Jackie Morris is an award winning author and illustrator who specialises in energetic watercolours of wildlife. The White Fox is a stunning book featuring her exquisitely executed illustrations, along with the story of Sol, a twelve year old living with his father in Seattle, a long way from his home and family in Alaska. Sol’s life isn’t ideal, his Dad is mourning and working long hours at the docs and the kids at school ostracize him due to cultural and visual differences. But everything changes when Sol strikes up an unlikely friendship with an equally displaced White Artic Fox. As boy and fox bond, a sequence of events unfold that bring Sol and his father closer together and instigates a journey back to home and happiness.

The White Fox is visually stunning and is full of positive themes about the harmony between wildlife and humans plus the importance of family and heritage.

The Fox and the Star by Coralie Bickford-Smith

Ok, I think I should set this straight; when I started compiling this post I didn’t intend there to be a theme (other than wintery tales), but I suddenly realise that it has become very well, foxy, starry and magpie-y. That said, I offer no apology as these have all been selected on merit, and just happen to coincidently create a theme by their juxtaposition.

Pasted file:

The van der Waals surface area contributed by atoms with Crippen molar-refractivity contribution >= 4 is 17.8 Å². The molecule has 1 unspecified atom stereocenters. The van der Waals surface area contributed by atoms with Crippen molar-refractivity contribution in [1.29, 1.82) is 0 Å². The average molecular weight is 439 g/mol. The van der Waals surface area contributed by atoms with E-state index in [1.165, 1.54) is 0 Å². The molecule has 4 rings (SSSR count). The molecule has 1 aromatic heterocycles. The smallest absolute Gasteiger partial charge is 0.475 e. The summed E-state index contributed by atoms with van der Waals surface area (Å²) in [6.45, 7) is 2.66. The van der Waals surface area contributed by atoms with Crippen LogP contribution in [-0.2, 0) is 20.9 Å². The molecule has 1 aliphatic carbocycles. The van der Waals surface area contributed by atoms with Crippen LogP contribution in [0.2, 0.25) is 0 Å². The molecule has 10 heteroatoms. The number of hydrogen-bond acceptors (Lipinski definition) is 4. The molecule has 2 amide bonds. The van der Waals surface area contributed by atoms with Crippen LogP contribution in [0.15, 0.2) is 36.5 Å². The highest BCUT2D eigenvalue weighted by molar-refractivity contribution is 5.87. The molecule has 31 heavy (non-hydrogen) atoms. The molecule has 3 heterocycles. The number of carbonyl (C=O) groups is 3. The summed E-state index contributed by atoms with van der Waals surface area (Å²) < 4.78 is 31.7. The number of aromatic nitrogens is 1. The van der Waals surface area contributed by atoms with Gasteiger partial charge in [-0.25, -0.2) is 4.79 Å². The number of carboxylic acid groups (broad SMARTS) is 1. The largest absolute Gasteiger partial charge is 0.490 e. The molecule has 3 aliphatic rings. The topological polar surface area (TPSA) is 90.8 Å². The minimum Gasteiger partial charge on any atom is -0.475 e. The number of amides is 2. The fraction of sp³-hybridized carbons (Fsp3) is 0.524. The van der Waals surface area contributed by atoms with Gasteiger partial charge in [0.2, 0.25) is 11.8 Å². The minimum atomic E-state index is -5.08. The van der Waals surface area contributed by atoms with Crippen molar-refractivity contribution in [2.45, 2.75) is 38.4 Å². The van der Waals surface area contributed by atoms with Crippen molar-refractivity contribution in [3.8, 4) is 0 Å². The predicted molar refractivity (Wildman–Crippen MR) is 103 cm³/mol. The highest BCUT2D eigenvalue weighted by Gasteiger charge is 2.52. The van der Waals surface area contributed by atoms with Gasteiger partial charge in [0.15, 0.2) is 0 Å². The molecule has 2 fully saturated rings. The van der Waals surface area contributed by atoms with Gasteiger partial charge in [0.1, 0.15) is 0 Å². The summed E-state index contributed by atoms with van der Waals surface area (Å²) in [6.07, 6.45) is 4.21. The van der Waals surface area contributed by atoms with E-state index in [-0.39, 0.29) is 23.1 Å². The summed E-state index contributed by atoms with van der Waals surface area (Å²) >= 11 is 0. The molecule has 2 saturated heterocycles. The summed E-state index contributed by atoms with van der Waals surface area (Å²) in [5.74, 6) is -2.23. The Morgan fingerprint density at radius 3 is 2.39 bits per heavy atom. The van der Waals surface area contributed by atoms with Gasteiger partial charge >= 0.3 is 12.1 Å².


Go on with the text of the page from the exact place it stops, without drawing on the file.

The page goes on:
As I said, all these books have been picked by merit, and The Fox and Star is no exception, it or more accurately they, as I’m reviewing both the hardback and paperback which are subtly different but equally exquisite.

The Fox and the Star tell the tale of fox, whose only companion is star that he follows through the forest, but then one night when fox looks up, the star is nowhere to be seen. Lonely fox, searches for star to avail, until one day something changes, the leaves fall and when he looks up he sees the and his friend star along with thousands of other stars in the winter sky. 

Both books, are stunning; from the very ‘Filo Society esk’ fabric covered hardback with white cover illustrations, or the larger format picture books, with bright cover, with autumn colours which offers a vintage almost ‘Rosie walk’ feel. Inside the book share the same rich illustrations; highly stylised with repeated patterns and limited pallet, creating an atmospheric and aesthetic feast for the eyes, which will be enjoyed by children of all ages.